This guarantees the observance of all subsequent rights, ranging from alimony and child custody to the freedom of a divorced woman. Previously, husbands would generally refuse to recognise a divorce, even if they didn't live with their official wives. This made the woman completely dependent on the man, who could already have a new family.
The new amendment is designed to ease the burden of divorced women. Often, most men do not intend to officially file for a divorce from their wife.
They can de facto live separately, but de jure the wife cannot enter into a new marriage (unlike the husband, who has the right to have a second wife); the wife also cannot perform a number of legal procedures without the written consent of her spouse.
While previously the court was able to consider a divorce case in the presence of only one spouse, now both spouses are required to appear at hearings, as the practice of hearings with only one spouse present granted divorces very rarely. This was used, first of all, by men who didn’t intend to officially register a divorce. It was almost impossible to prove the fact of a divorce in such situations.
“Indeed, this decision obliges both spouses to be present in court. This is how we will definitely be able to legally recognise the divorce. The system has finally bound both spouses to appear before the court so that the rights of a woman and a child are respected following the divorce", Rana al-Doknan, a lawyer from Saudi Arabia, says.
A Step Forward for Women's Rights
Speaking about the positive aspects of the new reform, the lawyer said that "before the amendment was adopted, the position of women was rather difficult during trial".
"Husbands were able to not appear in court, thereby delaying the process of divorce. Usually, the trial lasted about three months, and women's rights and interests were not always considered. Now, the trial will take an average of 10 days. Moreover, the mandatory process of documenting divorce is an essential step in ensuring the rights of women in the kingdom".
Iman Falata, an expert on sustainable development in Saudi Arabia, agrees with Rana al-Doknan, noting the importance of this amendment for Saudi society.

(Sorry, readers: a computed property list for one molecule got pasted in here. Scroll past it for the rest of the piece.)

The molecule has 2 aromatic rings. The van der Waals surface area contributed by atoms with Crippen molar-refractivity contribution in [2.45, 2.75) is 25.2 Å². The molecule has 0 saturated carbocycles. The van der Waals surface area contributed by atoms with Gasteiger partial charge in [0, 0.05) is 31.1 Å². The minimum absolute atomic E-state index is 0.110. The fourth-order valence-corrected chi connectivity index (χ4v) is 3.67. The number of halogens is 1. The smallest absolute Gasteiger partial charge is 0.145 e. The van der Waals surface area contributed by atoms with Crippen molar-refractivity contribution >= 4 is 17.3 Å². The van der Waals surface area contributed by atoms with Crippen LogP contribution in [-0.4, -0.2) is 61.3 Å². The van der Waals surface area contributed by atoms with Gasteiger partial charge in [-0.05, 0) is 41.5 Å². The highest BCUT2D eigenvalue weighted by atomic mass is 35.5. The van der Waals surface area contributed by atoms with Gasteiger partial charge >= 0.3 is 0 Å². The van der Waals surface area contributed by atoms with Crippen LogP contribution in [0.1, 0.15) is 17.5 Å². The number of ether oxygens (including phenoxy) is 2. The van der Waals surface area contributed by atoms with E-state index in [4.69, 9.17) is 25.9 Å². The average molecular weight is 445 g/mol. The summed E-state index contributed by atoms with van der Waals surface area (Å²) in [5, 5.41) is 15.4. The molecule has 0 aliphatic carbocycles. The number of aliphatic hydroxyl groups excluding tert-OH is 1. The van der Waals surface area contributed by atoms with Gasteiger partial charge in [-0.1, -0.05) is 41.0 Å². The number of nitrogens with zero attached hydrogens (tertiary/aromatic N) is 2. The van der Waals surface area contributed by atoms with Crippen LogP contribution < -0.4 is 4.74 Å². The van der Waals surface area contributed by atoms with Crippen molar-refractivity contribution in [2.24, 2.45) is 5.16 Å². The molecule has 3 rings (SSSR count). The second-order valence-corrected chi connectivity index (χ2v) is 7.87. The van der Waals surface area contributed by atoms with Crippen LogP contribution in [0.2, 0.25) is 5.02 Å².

"The decision to make divorce documentation in the presence of both spouses compulsory was made as a result of the large number of cases of so-called ‘secret divorce’, where a husband refused to declare the divorce officially, thereby infringing upon the rights of his wife", she says.
"Often, in such cases, husbands don’t make the required allocations for their ex-wives. Moreover, a woman cannot even undergo surgery without the written permission of her husband. And with a secret divorce, some men generally refuse to sign anything for their ex-wives. And there's nothing to be done", she points out.© AP Photo / Hasan JamaliA woman drives a car in Riyadh, Saudi Arabia as part of a campaign to defy Saudi Arabia's ban on women driving (File)
Iman Falata adds that the new reform should be implemented as soon as possible, "then there will be much fewer problems in our society".
Chances of Reconciliation
Hawazin al-Zahrani, a Saudi researcher on children, women, and humanitarian issues, notes that the new solution helps preserve families, as a judge will still have a chance to reconcile the spouses.
"One of the goals of the Vision-2030 programme was social advancement. We should become a living organism, stably functioning and capable of dialogue. A stable family is key to stability in society".
"The new law not only deprives men of the opportunity to get a divorce without their wives knowing, but also provides hope that in certain cases, the judge will be able to reconcile the spouses and save the marriage. If not, then at least the spouses will be able to divorce peacefully, agreeing on child support and child custody", she says.
The Saudi Ministry of Justice recently released divorce statistics. The number of divorces has lately reached 4,000 per month, with Saudi courts issuing six divorce decisions per hour - and this is just the statistics on official divorces.
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